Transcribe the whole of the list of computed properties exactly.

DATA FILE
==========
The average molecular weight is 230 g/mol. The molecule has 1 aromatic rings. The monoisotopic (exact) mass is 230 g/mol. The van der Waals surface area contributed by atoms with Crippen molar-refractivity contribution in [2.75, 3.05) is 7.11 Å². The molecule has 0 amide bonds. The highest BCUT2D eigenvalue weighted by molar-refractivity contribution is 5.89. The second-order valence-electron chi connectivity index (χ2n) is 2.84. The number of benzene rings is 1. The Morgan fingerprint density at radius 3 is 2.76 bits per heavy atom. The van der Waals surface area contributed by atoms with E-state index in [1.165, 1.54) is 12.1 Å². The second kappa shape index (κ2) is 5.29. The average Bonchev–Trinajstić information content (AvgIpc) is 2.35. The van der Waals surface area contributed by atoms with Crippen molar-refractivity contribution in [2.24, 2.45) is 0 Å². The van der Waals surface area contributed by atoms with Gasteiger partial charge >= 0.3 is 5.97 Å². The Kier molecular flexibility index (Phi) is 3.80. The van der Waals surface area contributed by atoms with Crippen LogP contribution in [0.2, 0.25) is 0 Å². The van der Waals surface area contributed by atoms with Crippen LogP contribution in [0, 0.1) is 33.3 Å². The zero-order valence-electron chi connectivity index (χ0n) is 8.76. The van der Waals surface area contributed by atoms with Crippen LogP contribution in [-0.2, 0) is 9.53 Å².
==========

The average molecular weight is 230 g/mol. The molecule has 1 aromatic rings. The monoisotopic (exact) mass is 230 g/mol. The van der Waals surface area contributed by atoms with Crippen molar-refractivity contribution in [2.75, 3.05) is 7.11 Å². The molecule has 0 amide bonds. The highest BCUT2D eigenvalue weighted by molar-refractivity contribution is 5.89. The second-order valence-electron chi connectivity index (χ2n) is 2.84. The number of benzene rings is 1. The Morgan fingerprint density at radius 3 is 2.76 bits per heavy atom. The van der Waals surface area contributed by atoms with E-state index in [1.165, 1.54) is 12.1 Å². The second kappa shape index (κ2) is 5.29. The average Bonchev–Trinajstić information content (AvgIpc) is 2.35. The van der Waals surface area contributed by atoms with Crippen molar-refractivity contribution in [2.24, 2.45) is 0 Å². The van der Waals surface area contributed by atoms with Gasteiger partial charge >= 0.3 is 5.97 Å². The Kier molecular flexibility index (Phi) is 3.80. The van der Waals surface area contributed by atoms with Crippen LogP contribution in [0.2, 0.25) is 0 Å². The van der Waals surface area contributed by atoms with Crippen LogP contribution in [0, 0.1) is 33.3 Å². The zero-order valence-electron chi connectivity index (χ0n) is 8.76. The van der Waals surface area contributed by atoms with Crippen LogP contribution in [-0.2, 0) is 9.53 Å².